Aceto Balsamico di Modena. You may not know the name, but if you’ve eaten at any Westernized restaurant around the world, you’ve most likely tasted it. The sweetish, golden-brown vinegar is turning up in artistic and sophisticated ways on salads, tuna and beef appetizers, desserts, strawberries, even cocktails.
Recently, however, Aceto Balsamico di Modena has become so popular that the Italian government has had to undertake efforts to protect its famous food product of the Po River plain in Italy from cheap imitators in France and Great Britain. Manufacturers up North tried to make the vinegar themselves and sell it as Vinaigre balsamique; producers on the other side of the Channel attempted the same and came up with balsamic vinegar.
But producers from the region of the Po River plain itself feel they are truly and solely capable of making the authentic brown vinegar because, in following EU Agriculture and Rural Development guidelines, they conduct all stages of production in the region and strictly adhere to the traditional recipe and craft of the Modena vinegar-making. ?
Complicated? Yes. So I will explain. Italian officials from Rome, together with agitated producers from the Po region, have become very engaged in this conflict. In fact, the defense of their brown vinegar turned into a question of national honor for which the Italians were ready to fight at the highest level of the European Union.
But let´s go back and make things clearer: The Aceto Balsamico di Modena vinegar was already carrying one of the most highly desired protected designations created by the EU for regional and traditional food products — the PGI seal, which gets awarded by the European Commission. There are three quality labels which were introduced into EU legislation in 1992 to address food fraud which, generally, remains almost impossible to detect:
- The blue-yellow PGI seal, expressing “protected geographical indication,” shows that a food product comes from a specific area, place or country and that it has a specific quality, goodwill, or characteristic. Furthermore, at least one of the stages of production, processing or preparation must have taken place in the area. So to receive the PGI, the entire product must be traditionally and at least partially manufactured within the specific region for it to acquire unique properties.
- Now, however, Aceto Balsamico di Modena has moved up the ladder having received the strictest EU label, the red-yellow PDO: “protected designation of origin.“ By using the name of an area, a specific place or even the name of a country for an agricultural product or a foodstuff, this label intends to express that the entire product has been traditionally and entirely manufactured (prepared, processed and produced, including natural and human factors) within the specific region and thus deserves unique status.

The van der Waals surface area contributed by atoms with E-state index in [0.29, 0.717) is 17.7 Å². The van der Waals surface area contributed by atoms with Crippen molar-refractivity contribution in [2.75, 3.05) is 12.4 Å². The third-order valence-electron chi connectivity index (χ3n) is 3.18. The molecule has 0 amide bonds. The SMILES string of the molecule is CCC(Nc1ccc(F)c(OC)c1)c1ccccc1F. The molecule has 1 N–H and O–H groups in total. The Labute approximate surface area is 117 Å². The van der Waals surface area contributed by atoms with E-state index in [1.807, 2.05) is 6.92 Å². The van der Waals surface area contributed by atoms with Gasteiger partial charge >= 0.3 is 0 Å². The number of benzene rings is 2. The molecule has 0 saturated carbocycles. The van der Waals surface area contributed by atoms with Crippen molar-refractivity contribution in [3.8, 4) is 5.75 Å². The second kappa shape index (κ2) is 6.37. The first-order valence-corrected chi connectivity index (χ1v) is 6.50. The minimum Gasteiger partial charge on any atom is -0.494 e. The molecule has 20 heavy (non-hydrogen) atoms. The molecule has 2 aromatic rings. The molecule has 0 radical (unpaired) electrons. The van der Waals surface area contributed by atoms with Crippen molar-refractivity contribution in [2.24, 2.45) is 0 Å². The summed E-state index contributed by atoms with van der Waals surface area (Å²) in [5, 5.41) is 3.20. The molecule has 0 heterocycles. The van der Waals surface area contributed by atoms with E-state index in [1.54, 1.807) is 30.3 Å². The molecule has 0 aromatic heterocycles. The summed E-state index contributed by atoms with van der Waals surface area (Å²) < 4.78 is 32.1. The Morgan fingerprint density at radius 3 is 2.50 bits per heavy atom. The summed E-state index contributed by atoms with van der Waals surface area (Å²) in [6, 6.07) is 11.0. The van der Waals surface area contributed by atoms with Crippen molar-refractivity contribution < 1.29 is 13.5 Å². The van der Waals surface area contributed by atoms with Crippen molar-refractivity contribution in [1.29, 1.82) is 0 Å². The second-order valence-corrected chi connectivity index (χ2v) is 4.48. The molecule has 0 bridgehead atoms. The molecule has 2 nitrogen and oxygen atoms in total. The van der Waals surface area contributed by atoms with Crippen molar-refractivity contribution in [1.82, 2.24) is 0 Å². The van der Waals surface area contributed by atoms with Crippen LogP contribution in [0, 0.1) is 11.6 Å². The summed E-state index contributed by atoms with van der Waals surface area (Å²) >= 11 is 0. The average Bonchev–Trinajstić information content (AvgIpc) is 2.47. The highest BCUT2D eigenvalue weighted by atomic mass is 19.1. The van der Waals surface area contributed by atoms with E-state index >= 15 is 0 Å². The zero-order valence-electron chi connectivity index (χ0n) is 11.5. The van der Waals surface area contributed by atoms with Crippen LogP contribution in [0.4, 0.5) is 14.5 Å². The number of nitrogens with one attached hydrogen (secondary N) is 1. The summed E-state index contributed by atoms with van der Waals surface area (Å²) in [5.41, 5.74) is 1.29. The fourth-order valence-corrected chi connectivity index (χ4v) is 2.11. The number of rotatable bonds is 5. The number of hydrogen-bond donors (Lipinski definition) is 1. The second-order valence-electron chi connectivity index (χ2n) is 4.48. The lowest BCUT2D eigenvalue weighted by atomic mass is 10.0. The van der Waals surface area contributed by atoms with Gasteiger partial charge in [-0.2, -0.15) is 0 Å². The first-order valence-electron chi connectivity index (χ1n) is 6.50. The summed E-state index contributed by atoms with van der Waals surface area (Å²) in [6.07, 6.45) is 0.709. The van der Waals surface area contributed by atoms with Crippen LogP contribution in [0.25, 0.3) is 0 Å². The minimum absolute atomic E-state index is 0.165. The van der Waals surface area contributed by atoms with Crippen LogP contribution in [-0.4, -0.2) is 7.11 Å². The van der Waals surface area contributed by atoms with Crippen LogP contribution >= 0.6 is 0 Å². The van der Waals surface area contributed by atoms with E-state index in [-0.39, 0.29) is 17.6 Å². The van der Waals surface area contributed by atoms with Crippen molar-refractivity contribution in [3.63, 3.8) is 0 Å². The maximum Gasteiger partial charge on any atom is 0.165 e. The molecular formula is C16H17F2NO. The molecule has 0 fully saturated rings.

- The third designation is the yellow-blue TSG label for “traditional speciality guaranteed.” This aims to provide a protection regime for traditional food products of a specific character without certifying that the protected food product has a link to a specific geographical area. Therefore, it creates an exclusive right over the registered product name and can be only used by producers who conform to the registered production method and product specification. An example for the yellow-blue TSG label is Spanish Serrano ham, while Italian Parma-ham carries the red-yellow PDO label, and German Blackforest ham the blue-yellow PGI label.
The quality labels awarded by the EU for food products are highly desired by producers throughout Europe. They can be found on mineral waters, beers, sausages, and even on Lübecker Marzipan.
The unique status allows producers to sell their product at a higher price. However, they have to go through quite some trouble and money for it. First, a producer must form a protective association in its country with producers of its kind which then puts in a bid with the national patent office. Once the national patent office has proof of the correctness of the application on a national level, it can ask the European Commission to move forward with the application on a European level.
As one can imagine, this process demands a good deal of patience since it involves a lot of bureaucracy.
But it must be worth it, as the example from Italy shows: Around 90% of the 97 million litres of Aceto Balsamico di Modena that get produced are exported to 120 countries with a sales volume of one billion Euro. Whether consumers really manage to tell the difference between the labels while shopping remains questionable — because, let´s be honest, the labels can hardly be told apart. But maybe that is not the point as long as they make money flow in bigger numbers and manage to strengthen regional identity.
Finally, the Italians from the Po River plain, have put the extra sign “Tradizionale” on the round bottles of Aceto Balsamico di Modena — apparently feeling that repetition makes it even more true. At least consumers do know now that they can get that unique Balsamico.